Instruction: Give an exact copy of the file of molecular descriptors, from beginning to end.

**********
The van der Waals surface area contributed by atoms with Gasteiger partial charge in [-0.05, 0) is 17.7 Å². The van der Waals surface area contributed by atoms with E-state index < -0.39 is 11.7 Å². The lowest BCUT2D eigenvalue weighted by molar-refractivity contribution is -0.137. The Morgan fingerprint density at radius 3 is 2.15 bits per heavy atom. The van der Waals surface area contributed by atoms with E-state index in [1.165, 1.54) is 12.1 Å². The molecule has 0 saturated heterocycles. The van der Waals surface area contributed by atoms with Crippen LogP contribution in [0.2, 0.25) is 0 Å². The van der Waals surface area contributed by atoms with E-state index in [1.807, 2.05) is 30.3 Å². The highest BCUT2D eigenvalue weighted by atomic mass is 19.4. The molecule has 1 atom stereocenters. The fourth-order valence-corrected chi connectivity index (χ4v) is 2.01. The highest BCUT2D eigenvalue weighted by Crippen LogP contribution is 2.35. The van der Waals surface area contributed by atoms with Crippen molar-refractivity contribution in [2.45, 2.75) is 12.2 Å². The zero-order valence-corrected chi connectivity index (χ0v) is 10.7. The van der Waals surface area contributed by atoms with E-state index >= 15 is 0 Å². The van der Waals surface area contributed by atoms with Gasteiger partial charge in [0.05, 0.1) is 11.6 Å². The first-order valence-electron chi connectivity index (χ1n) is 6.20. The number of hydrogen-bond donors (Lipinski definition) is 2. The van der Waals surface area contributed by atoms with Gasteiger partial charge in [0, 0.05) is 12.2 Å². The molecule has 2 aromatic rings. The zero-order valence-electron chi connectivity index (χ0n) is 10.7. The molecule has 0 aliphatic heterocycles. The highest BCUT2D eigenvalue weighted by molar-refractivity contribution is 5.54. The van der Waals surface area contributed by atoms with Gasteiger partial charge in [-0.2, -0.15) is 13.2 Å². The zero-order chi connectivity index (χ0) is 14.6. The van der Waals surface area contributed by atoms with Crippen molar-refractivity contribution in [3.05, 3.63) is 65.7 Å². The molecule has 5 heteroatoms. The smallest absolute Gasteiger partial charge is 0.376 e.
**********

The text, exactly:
The van der Waals surface area contributed by atoms with Gasteiger partial charge in [-0.05, 0) is 17.7 Å². The van der Waals surface area contributed by atoms with E-state index < -0.39 is 11.7 Å². The lowest BCUT2D eigenvalue weighted by molar-refractivity contribution is -0.137. The Morgan fingerprint density at radius 3 is 2.15 bits per heavy atom. The van der Waals surface area contributed by atoms with E-state index in [1.165, 1.54) is 12.1 Å². The molecule has 0 saturated heterocycles. The van der Waals surface area contributed by atoms with Crippen LogP contribution in [0.2, 0.25) is 0 Å². The van der Waals surface area contributed by atoms with E-state index in [1.807, 2.05) is 30.3 Å². The highest BCUT2D eigenvalue weighted by atomic mass is 19.4. The molecule has 1 atom stereocenters. The fourth-order valence-corrected chi connectivity index (χ4v) is 2.01. The highest BCUT2D eigenvalue weighted by Crippen LogP contribution is 2.35. The van der Waals surface area contributed by atoms with Crippen molar-refractivity contribution in [2.45, 2.75) is 12.2 Å². The zero-order valence-corrected chi connectivity index (χ0v) is 10.7. The van der Waals surface area contributed by atoms with E-state index >= 15 is 0 Å². The van der Waals surface area contributed by atoms with Gasteiger partial charge in [0.05, 0.1) is 11.6 Å². The first-order valence-electron chi connectivity index (χ1n) is 6.20. The number of hydrogen-bond donors (Lipinski definition) is 2. The van der Waals surface area contributed by atoms with Gasteiger partial charge in [0, 0.05) is 12.2 Å². The molecule has 2 aromatic rings. The zero-order valence-electron chi connectivity index (χ0n) is 10.7. The molecule has 0 aliphatic heterocycles. The highest BCUT2D eigenvalue weighted by molar-refractivity contribution is 5.54. The van der Waals surface area contributed by atoms with Gasteiger partial charge in [-0.2, -0.15) is 13.2 Å². The zero-order chi connectivity index (χ0) is 14.6. The van der Waals surface area contributed by atoms with Crippen molar-refractivity contribution in [3.05, 3.63) is 65.7 Å². The molecule has 5 heteroatoms. The smallest absolute Gasteiger partial charge is 0.376 e.